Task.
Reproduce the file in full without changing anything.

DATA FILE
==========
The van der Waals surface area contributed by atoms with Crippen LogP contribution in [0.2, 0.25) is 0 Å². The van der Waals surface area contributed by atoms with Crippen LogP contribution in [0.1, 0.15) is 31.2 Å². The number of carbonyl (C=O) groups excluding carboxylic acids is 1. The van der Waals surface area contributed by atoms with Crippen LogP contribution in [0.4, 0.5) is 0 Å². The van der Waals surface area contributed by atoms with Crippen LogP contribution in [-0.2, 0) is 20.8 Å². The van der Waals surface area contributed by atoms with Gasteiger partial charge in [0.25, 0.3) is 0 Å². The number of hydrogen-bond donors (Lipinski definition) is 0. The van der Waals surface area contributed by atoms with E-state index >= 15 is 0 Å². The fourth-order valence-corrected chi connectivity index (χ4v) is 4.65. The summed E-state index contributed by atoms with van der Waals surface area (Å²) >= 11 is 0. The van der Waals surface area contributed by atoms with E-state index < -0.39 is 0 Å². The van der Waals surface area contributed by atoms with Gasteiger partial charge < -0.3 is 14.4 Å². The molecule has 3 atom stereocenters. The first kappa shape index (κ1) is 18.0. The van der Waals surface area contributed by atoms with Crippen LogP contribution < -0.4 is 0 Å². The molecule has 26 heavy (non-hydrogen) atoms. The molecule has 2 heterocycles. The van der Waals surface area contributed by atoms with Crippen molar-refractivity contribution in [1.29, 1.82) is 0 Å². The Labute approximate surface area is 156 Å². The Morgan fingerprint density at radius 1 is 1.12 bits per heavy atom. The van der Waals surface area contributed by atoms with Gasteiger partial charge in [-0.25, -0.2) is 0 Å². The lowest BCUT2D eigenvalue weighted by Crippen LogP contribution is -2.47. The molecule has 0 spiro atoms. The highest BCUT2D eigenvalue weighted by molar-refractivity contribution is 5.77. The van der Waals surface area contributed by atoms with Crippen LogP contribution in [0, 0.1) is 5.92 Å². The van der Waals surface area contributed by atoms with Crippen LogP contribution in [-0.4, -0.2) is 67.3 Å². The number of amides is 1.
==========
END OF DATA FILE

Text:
The van der Waals surface area contributed by atoms with Crippen LogP contribution in [0.2, 0.25) is 0 Å². The van der Waals surface area contributed by atoms with Crippen LogP contribution in [0.1, 0.15) is 31.2 Å². The number of carbonyl (C=O) groups excluding carboxylic acids is 1. The van der Waals surface area contributed by atoms with Crippen LogP contribution in [0.4, 0.5) is 0 Å². The van der Waals surface area contributed by atoms with Crippen LogP contribution in [-0.2, 0) is 20.8 Å². The van der Waals surface area contributed by atoms with Gasteiger partial charge in [0.25, 0.3) is 0 Å². The number of hydrogen-bond donors (Lipinski definition) is 0. The van der Waals surface area contributed by atoms with E-state index >= 15 is 0 Å². The fourth-order valence-corrected chi connectivity index (χ4v) is 4.65. The summed E-state index contributed by atoms with van der Waals surface area (Å²) >= 11 is 0. The van der Waals surface area contributed by atoms with E-state index < -0.39 is 0 Å². The van der Waals surface area contributed by atoms with Gasteiger partial charge < -0.3 is 14.4 Å². The molecule has 3 atom stereocenters. The first kappa shape index (κ1) is 18.0. The van der Waals surface area contributed by atoms with Crippen LogP contribution < -0.4 is 0 Å². The molecule has 26 heavy (non-hydrogen) atoms. The molecule has 2 heterocycles. The van der Waals surface area contributed by atoms with Crippen molar-refractivity contribution in [1.29, 1.82) is 0 Å². The Labute approximate surface area is 156 Å². The Morgan fingerprint density at radius 1 is 1.12 bits per heavy atom. The van der Waals surface area contributed by atoms with Gasteiger partial charge in [-0.25, -0.2) is 0 Å². The lowest BCUT2D eigenvalue weighted by Crippen LogP contribution is -2.47. The molecule has 0 spiro atoms. The highest BCUT2D eigenvalue weighted by molar-refractivity contribution is 5.77. The van der Waals surface area contributed by atoms with Crippen LogP contribution in [0, 0.1) is 5.92 Å². The van der Waals surface area contributed by atoms with Crippen LogP contribution in [-0.4, -0.2) is 67.3 Å². The number of amides is 1.